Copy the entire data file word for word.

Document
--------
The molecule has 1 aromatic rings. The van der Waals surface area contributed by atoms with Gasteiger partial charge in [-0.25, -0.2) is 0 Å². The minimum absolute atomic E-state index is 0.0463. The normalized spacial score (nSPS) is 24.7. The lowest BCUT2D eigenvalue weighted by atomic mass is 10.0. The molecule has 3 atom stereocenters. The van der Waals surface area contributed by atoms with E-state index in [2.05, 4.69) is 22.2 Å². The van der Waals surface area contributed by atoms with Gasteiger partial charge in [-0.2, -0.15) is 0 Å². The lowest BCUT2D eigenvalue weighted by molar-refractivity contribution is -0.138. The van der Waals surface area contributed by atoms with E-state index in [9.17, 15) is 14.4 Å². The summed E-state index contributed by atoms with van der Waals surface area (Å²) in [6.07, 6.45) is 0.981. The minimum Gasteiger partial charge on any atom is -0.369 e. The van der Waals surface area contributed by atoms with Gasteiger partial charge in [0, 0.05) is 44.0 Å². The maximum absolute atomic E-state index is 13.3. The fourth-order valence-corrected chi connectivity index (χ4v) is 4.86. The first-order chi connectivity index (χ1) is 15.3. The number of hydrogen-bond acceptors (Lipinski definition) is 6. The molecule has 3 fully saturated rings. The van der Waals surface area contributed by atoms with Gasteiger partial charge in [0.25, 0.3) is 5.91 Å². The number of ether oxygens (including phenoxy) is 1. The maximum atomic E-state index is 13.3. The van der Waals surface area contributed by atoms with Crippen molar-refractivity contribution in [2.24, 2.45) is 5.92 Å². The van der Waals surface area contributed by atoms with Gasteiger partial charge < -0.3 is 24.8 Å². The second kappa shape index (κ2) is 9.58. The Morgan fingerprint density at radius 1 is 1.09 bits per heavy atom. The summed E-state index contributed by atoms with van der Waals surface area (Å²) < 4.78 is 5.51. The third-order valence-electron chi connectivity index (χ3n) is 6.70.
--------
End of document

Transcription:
The molecule has 1 aromatic rings. The van der Waals surface area contributed by atoms with Gasteiger partial charge in [-0.25, -0.2) is 0 Å². The minimum absolute atomic E-state index is 0.0463. The normalized spacial score (nSPS) is 24.7. The lowest BCUT2D eigenvalue weighted by atomic mass is 10.0. The molecule has 3 atom stereocenters. The van der Waals surface area contributed by atoms with E-state index in [2.05, 4.69) is 22.2 Å². The van der Waals surface area contributed by atoms with Gasteiger partial charge in [-0.2, -0.15) is 0 Å². The lowest BCUT2D eigenvalue weighted by molar-refractivity contribution is -0.138. The van der Waals surface area contributed by atoms with E-state index in [9.17, 15) is 14.4 Å². The summed E-state index contributed by atoms with van der Waals surface area (Å²) in [6.07, 6.45) is 0.981. The minimum Gasteiger partial charge on any atom is -0.369 e. The van der Waals surface area contributed by atoms with Gasteiger partial charge in [0, 0.05) is 44.0 Å². The maximum absolute atomic E-state index is 13.3. The fourth-order valence-corrected chi connectivity index (χ4v) is 4.86. The first-order chi connectivity index (χ1) is 15.3. The number of hydrogen-bond acceptors (Lipinski definition) is 6. The molecule has 3 fully saturated rings. The van der Waals surface area contributed by atoms with Gasteiger partial charge in [0.25, 0.3) is 5.91 Å². The number of ether oxygens (including phenoxy) is 1. The maximum atomic E-state index is 13.3. The van der Waals surface area contributed by atoms with Crippen molar-refractivity contribution in [2.24, 2.45) is 5.92 Å². The van der Waals surface area contributed by atoms with Gasteiger partial charge < -0.3 is 24.8 Å². The second kappa shape index (κ2) is 9.58. The Morgan fingerprint density at radius 1 is 1.09 bits per heavy atom. The summed E-state index contributed by atoms with van der Waals surface area (Å²) < 4.78 is 5.51. The third-order valence-electron chi connectivity index (χ3n) is 6.70.